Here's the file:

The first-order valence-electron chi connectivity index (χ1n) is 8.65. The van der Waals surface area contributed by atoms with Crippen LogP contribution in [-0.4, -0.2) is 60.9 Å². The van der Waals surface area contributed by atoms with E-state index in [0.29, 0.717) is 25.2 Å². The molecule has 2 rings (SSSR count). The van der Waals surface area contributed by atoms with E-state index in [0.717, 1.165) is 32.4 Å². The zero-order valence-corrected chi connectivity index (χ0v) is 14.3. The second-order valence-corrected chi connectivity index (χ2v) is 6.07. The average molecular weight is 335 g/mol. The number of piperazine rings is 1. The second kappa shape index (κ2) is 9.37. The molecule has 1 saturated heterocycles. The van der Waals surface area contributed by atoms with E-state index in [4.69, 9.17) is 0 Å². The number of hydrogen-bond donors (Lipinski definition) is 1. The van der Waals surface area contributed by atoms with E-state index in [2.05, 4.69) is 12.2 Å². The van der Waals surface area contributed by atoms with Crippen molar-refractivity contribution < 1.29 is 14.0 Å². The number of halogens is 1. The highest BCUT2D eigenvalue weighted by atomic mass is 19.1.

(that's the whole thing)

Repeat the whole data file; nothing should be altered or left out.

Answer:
The first-order valence-electron chi connectivity index (χ1n) is 8.65. The van der Waals surface area contributed by atoms with Crippen LogP contribution in [-0.4, -0.2) is 60.9 Å². The van der Waals surface area contributed by atoms with E-state index in [0.29, 0.717) is 25.2 Å². The molecule has 2 rings (SSSR count). The van der Waals surface area contributed by atoms with E-state index in [0.717, 1.165) is 32.4 Å². The zero-order valence-corrected chi connectivity index (χ0v) is 14.3. The second-order valence-corrected chi connectivity index (χ2v) is 6.07. The average molecular weight is 335 g/mol. The number of piperazine rings is 1. The second kappa shape index (κ2) is 9.37. The molecule has 1 saturated heterocycles. The van der Waals surface area contributed by atoms with E-state index in [4.69, 9.17) is 0 Å². The number of hydrogen-bond donors (Lipinski definition) is 1. The van der Waals surface area contributed by atoms with E-state index in [2.05, 4.69) is 12.2 Å². The van der Waals surface area contributed by atoms with Crippen molar-refractivity contribution < 1.29 is 14.0 Å². The number of halogens is 1. The highest BCUT2D eigenvalue weighted by atomic mass is 19.1.